Talking to Your Kids About Drugs

Starting a conversation about drugs with children can be difficult and awkward. However, communication between parents and children about this difficult topic is one of the most important protective and preventative factors.

It may seem early, but starting these conversations with elementary school children is appropriate. Youth can experiment with drugs and alcohol even in elementary school, and it’s a great time to start clearly communicating about your family’s expectations around drug and alcohol use.

Since these topics can be hard to discuss, and having a solid relationship with your child can help ensure that youth follow the standards you set as a family. EveryDay Strong is a mental health initiative in Utah County that aims to give parents the tools they need to create meaningful relationships with their children. One important way to improve relationships is to focus on the needs of the child.

5 Steps

1. The base is physical needs, which includes basic needs such as food, water, or sleep. 

2. The next portion is safety. This goes beyond physical safety, but emotional safety as well. Is the child safe to feel or fail? Are they safe to be themselves?

3. Next is connection. Do they have meaningful connections with the adults in their lives? Do they have friends or teachers who care about them?


4. After this is confidence. This is a child’s belief in their own abilities to be successful.

5. Once these needs are fully met, only then will a child thrive.

This perspective can be applied to all situations regarding our children and teenagers. When we’re faced with the challenge of talking to our children about drugs, here are 3 questions to ask yourself to ensure the conversation is positive for both parent and child.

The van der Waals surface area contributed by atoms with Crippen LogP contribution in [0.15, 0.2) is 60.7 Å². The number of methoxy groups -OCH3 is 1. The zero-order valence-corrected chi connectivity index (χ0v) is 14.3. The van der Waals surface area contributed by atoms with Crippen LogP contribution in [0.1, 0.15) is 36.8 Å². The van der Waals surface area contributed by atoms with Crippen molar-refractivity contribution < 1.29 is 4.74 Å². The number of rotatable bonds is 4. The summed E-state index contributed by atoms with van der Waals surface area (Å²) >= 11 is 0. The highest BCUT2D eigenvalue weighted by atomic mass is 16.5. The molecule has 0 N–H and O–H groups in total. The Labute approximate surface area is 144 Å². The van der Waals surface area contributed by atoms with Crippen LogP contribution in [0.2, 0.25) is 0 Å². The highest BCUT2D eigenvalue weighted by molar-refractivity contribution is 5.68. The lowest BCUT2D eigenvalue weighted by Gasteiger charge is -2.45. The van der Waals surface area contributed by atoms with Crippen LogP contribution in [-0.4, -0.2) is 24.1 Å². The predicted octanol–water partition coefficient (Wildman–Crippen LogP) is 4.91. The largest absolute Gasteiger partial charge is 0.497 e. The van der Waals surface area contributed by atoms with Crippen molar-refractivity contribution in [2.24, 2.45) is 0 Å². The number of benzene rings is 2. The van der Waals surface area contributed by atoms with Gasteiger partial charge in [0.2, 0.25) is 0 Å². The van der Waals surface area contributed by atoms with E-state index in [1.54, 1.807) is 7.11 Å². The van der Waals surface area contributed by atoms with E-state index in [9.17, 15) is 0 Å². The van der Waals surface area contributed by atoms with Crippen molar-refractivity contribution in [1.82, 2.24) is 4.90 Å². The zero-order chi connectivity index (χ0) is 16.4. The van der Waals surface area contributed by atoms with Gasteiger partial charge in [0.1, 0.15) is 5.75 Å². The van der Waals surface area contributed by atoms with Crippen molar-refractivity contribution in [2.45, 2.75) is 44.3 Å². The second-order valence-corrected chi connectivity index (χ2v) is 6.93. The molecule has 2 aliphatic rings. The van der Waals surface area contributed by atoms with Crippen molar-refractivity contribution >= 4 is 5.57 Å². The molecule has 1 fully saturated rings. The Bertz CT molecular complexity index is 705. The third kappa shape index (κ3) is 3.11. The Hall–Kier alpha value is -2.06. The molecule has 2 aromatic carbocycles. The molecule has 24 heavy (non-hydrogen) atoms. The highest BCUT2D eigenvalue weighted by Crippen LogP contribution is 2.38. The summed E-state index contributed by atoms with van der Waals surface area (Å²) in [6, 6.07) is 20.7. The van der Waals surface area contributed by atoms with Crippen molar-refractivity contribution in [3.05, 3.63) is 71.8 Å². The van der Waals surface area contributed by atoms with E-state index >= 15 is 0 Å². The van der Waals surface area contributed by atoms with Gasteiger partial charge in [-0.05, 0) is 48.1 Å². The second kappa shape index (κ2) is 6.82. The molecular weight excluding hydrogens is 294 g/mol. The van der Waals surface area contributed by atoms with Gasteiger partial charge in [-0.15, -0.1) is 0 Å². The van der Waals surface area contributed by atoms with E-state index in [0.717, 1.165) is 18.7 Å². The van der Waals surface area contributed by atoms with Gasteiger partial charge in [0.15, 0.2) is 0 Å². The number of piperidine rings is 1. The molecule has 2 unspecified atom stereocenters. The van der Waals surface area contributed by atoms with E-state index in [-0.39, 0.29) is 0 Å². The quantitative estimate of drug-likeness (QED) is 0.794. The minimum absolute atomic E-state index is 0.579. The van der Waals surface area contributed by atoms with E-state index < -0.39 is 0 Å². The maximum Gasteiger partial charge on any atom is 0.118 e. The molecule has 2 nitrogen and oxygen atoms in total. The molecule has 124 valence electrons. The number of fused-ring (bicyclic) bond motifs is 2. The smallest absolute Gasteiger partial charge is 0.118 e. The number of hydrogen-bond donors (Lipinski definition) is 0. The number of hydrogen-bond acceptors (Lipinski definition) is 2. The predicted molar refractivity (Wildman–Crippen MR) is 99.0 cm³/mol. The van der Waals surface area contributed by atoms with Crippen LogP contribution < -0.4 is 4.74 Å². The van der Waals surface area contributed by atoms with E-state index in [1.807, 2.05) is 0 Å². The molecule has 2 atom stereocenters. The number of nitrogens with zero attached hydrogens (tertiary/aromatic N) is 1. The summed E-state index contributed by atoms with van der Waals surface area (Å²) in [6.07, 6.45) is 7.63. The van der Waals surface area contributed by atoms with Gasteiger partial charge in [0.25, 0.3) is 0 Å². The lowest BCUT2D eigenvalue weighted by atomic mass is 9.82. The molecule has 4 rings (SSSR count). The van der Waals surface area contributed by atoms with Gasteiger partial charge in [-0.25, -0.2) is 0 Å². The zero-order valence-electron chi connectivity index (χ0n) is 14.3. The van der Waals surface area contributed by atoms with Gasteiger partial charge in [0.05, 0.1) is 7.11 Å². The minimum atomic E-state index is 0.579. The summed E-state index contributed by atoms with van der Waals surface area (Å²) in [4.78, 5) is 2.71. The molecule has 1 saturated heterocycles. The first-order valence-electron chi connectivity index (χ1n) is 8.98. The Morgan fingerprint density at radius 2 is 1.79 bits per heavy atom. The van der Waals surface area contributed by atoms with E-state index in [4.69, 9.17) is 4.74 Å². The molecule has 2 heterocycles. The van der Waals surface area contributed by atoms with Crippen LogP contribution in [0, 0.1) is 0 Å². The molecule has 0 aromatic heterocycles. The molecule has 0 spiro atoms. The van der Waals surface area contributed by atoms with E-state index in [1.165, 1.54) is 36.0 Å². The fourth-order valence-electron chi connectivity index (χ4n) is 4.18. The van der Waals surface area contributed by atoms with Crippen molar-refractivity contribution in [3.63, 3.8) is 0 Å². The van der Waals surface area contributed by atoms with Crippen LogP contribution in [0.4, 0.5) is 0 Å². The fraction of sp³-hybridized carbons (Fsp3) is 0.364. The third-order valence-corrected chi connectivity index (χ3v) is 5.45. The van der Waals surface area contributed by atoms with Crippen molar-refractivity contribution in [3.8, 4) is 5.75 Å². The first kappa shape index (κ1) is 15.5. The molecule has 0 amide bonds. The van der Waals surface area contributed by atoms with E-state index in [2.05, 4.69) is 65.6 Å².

3 Questions to Ask Your Child

  1. Do they feel safe? The best way to have an open and honest conversation about drugs with our children is to ensure they have a safe environment. This means that they are safe to express their concerns and questions without judgement. Providing this safe environment for them to completely be themselves, regardless of their mistakes, will foster an environment where our children feel like they can come to us about their struggles, instead of using unhealthy coping methods, such as drug use.
  2. Do they have meaningful connections? Authentic connection is necessary before our children can have a meaningful conversation with us. It is important to note that connection can take many forms. It does not have to mean an expensive family vacation. It means the simple and consistent effort parents make each day to connect with that child.
  3. Are they confident in their own abilities? The best way to foster confidence is to express it. If we want our child to feel confident about their decisions, make sure to express how proud you are of them and how much you believe in them. If you believe they can get through difficult times and decisions, they will. 

If a child has these three things, it is very likely that these difficult conversations will be a positive experience and bring parents and children closer together. It’s also more likely that they will follow the standards that you set as a family.

Having consistent communication with our children is key to fostering an environment that is conducive to building strong relationships and ultimately preventing drug use. 

Guest Post By: Meghan Nelson

Comments or Questions?